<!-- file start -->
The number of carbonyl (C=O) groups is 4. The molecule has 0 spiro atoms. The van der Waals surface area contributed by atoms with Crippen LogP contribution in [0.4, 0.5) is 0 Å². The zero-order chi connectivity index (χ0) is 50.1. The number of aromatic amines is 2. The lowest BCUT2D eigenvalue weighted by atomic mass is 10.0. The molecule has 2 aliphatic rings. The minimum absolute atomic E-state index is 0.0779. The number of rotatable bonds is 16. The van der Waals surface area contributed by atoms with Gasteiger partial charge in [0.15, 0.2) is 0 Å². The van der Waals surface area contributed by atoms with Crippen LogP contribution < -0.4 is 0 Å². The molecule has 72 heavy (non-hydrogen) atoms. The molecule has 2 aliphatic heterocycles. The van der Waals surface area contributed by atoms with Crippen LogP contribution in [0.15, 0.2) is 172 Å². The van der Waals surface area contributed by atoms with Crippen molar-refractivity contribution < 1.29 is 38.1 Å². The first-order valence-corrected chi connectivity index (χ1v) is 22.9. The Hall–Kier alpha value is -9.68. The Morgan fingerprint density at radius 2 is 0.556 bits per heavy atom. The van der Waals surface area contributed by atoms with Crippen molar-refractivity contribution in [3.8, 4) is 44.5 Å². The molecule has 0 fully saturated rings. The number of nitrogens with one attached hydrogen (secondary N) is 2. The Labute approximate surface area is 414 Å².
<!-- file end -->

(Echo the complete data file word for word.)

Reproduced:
The number of carbonyl (C=O) groups is 4. The molecule has 0 spiro atoms. The van der Waals surface area contributed by atoms with Crippen LogP contribution in [0.4, 0.5) is 0 Å². The zero-order chi connectivity index (χ0) is 50.1. The number of aromatic amines is 2. The lowest BCUT2D eigenvalue weighted by atomic mass is 10.0. The molecule has 2 aliphatic rings. The minimum absolute atomic E-state index is 0.0779. The number of rotatable bonds is 16. The van der Waals surface area contributed by atoms with Gasteiger partial charge in [0.15, 0.2) is 0 Å². The van der Waals surface area contributed by atoms with Crippen LogP contribution < -0.4 is 0 Å². The molecule has 72 heavy (non-hydrogen) atoms. The molecule has 2 aliphatic heterocycles. The van der Waals surface area contributed by atoms with Crippen LogP contribution in [0.15, 0.2) is 172 Å². The van der Waals surface area contributed by atoms with Crippen molar-refractivity contribution < 1.29 is 38.1 Å². The first-order valence-corrected chi connectivity index (χ1v) is 22.9. The Hall–Kier alpha value is -9.68. The Morgan fingerprint density at radius 2 is 0.556 bits per heavy atom. The van der Waals surface area contributed by atoms with Crippen molar-refractivity contribution in [3.8, 4) is 44.5 Å². The molecule has 0 fully saturated rings. The number of nitrogens with one attached hydrogen (secondary N) is 2. The Labute approximate surface area is 414 Å².